This is a solid and up-to-date book in an area that has seen exponential change. Before we go any further, a disclaimer: I have been a proud owner of the authors’ famous book Computer architecture: a quantitative approach  for over 20 years.
This book is 565 pages long, not including appendices and historical sections available online. It is targeted at people who want to understand basic computer organization--how a system works and performs. This new edition, as the title suggests, uses the RISC-V instruction set in most examples and exercises. Each chapter ends with a series of exercises rated by level of difficulty. Furthermore, each chapter contains “fallacies and pitfalls” and a historical section, which nicely put the topic just covered in a broader context. Because of its nice pace, well-explained text, and organization, it works well both for learning about computer organization and as a reference for practitioners.
Chapter 1 lays the foundation for the next chapters by explaining how computer architecture evolved in the last five decades: what changed and what did not. It also provides a first peek “under the covers,” as readers are introduced to assembly and machine language and how a high-level routine in either C or Java gets translated into machine language.
Chapter 2 digs a little deeper on how to manipulate constants, variables, subroutine parameter passing, and synchronization among concurrent processes or threads. It also covers pseudo instructions and how to address complex data structures.
Chapter 3 dives into all the arithmetic operations for both integer and floating point. The four topics exploited in this chapter’s “fallacies and pitfalls” are particularly interesting for being at the same time specific and far-reaching.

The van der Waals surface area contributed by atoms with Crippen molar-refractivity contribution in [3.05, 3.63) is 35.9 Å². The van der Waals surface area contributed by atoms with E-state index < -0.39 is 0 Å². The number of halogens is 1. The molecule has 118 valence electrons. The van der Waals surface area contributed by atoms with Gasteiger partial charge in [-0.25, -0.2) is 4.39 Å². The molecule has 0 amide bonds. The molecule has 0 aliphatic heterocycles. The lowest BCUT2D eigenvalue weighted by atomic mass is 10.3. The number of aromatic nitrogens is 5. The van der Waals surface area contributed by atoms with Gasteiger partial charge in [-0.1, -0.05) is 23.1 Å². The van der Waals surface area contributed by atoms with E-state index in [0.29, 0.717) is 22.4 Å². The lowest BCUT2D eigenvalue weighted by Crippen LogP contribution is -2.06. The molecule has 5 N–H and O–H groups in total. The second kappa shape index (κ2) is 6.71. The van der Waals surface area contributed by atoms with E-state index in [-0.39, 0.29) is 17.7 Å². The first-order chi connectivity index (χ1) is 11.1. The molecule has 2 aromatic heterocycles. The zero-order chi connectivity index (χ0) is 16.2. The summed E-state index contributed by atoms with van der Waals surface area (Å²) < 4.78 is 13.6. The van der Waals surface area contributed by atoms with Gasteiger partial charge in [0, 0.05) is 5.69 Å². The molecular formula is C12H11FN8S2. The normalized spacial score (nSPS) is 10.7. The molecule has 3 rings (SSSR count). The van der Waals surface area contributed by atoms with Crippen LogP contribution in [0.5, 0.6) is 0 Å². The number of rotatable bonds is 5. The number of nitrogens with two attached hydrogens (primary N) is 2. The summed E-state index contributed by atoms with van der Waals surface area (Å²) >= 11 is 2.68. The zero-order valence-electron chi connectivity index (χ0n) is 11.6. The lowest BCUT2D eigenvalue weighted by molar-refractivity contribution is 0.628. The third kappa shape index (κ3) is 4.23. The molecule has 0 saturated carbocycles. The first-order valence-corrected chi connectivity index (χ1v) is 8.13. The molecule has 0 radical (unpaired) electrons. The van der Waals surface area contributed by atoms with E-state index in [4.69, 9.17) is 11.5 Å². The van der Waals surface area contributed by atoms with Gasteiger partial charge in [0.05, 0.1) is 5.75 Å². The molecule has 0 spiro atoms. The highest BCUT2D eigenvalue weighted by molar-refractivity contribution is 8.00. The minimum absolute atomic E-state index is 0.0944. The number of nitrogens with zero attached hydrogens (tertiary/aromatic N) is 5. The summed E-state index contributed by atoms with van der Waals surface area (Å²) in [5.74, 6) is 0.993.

Chapter 4 takes a closer look at the processor, from implementation principles and components all the way to the details of a pipelined architecture. It also touches on instruction-level parallelism beyond pipelining.
Chapter 5 is all about memory. It covers memory hierarchy and all the phenomena that follow, such as locality, hit and miss rates, addressing, block sizes, and so on. It also talks about virtual memory, and briefly hints at input/output (I/O) as the last-level memory.
Finally, chapter 6 presents different flavors of parallel processing, and all the issues and opportunities arising from breaking a big problem into smaller pieces, from architectures to programming paradigms, loosely and tightly coupled, multicores and clusters.
The preface gives a web address where the online information should be available (textbooks.elsevier.com/9780128122754). I’ve tried accessing it a few times, in June and July of 2017, but got error 404 (file or directory not found). Searching the editor’s site (textbooks.elsevier.com) will take users to the correct location for the online materials. They include the historical perspective sections and three appendices, two of which are authored by other people. There is an accompanying simulator to the RISC-V instruction set. The link to risk.org is included on the Elsevier site. There, readers will find instructions on how to install the simulator on a Linux box. To access the instructor materials, however, one must first register and create an account. I did not.
My one issue with this book is the authors’ decision to alter an ages-long tradition of calling a kilobyte 1024 bytes (210). In this book, a kilobyte is now called a kibibyte. Really?! Figure 1.1 (p. 6) lists new names for KB, MB, GB, all the way to YB. That left me wondering whether a byte still consisted of eight bits. I had to wait until page 69 for confirmation that a byte, at least for now, still contains eight bits.
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